Monday, 20 February 2012

MAU was warned - NST

NSI had warned parent body about hiring unlicensed foreign doctor

Yunus Lasaleh
Yunus Lasaleh

THE Malaysian Athletic Union (MAU) was warned by the National Sports Institute (NSI) last month that engaging the services of an unlicensed foreign doctor is illegal. 

The warning was issued after 4x400m runner Yunus Lasaleh tested positive for  the anabolic agent methandienone at the Indonesia Sea Games in November.

   Yunus said he was given pills and injections by a Bulgarian doctor working for MAU during training camps in Miri and Brunei ahead of the Sea Games.

   The athlete believes the pills and injections could explain his positive dope test and this among others is expected to be debated heatedly at today's MAU doping inquiry and council meeting at the National Stadium in Bukit Jalil.

   Any medical practitioner must be registered with the Malaysian Medical Council in order to practise in Malaysia and it is not certain if MAU complied with this requirement.

   Timesport learned that the presence of the Bulgarian doctor prompted NSI director-general Datuk Dr Ramlan Abd Aziz to warn MAU of the consequences of hiring an unlicensed doctor in a letter last month.

   Ramlan confirmed he wrote to MAU, saying: "Yes, we did write. But there was no reply."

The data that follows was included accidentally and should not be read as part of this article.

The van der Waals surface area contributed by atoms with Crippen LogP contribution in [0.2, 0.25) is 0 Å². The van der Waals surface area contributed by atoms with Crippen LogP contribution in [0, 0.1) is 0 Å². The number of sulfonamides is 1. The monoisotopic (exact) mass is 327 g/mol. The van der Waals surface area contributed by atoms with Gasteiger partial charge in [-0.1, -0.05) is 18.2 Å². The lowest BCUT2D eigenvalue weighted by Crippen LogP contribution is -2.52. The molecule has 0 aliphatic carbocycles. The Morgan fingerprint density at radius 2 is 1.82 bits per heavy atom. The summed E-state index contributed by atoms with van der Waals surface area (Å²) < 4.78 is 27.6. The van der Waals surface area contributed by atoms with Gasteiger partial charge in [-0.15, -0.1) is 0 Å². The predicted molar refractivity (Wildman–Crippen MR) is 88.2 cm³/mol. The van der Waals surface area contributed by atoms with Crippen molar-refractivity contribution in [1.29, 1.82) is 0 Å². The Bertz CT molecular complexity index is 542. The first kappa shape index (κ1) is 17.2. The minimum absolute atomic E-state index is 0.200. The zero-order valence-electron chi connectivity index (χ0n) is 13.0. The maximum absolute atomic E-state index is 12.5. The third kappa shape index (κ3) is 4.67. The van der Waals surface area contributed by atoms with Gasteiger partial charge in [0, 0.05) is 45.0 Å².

Yunus, who lodged a police report against those responsible for his positive dope test on Friday, blames MAU deputy president Karim Ibrahim for arranging the provision of banned drugs to be administered to him.

   The athlete's claim is backed up by former national coach Harun Rasheed, who was also present during the training camps.

   "The doctor gave vitamin pills and injections from what I was told. But when I asked what kind of vitamins, he refused to say," said Harun in an interview on Astro Arena's Dengan Izin programme on Friday.

   "When I asked Karim, he said not to worry and that they are all professionals and know what they are doing."

   Karim is expected to be asked to explain by the council where the funds to procure the pills and injections were obtained.

   Yunus, in his statement, claimed he was told to take the pills and injections by Karim "because they were expensive, same price as the price  of a brick house."

   Karim faces the threat of suspension at today's meeting as several affiliates are unhappy that he remains free to continue with his duties despite the severe allegations against him.

   Another matter that is expected to be discussed is the one-year suspension of Harun, who claims the existence of a recording of a meeting with Karim and six athletes who skipped doping tests last May should have exonerated him.

   Harun said he acted under the instructions of Karim and Timesport was told by a source that the recording was never played at Harun's inquiry despite the chairman Datuk R. Annamalai receiving a copy.

Read more: NST

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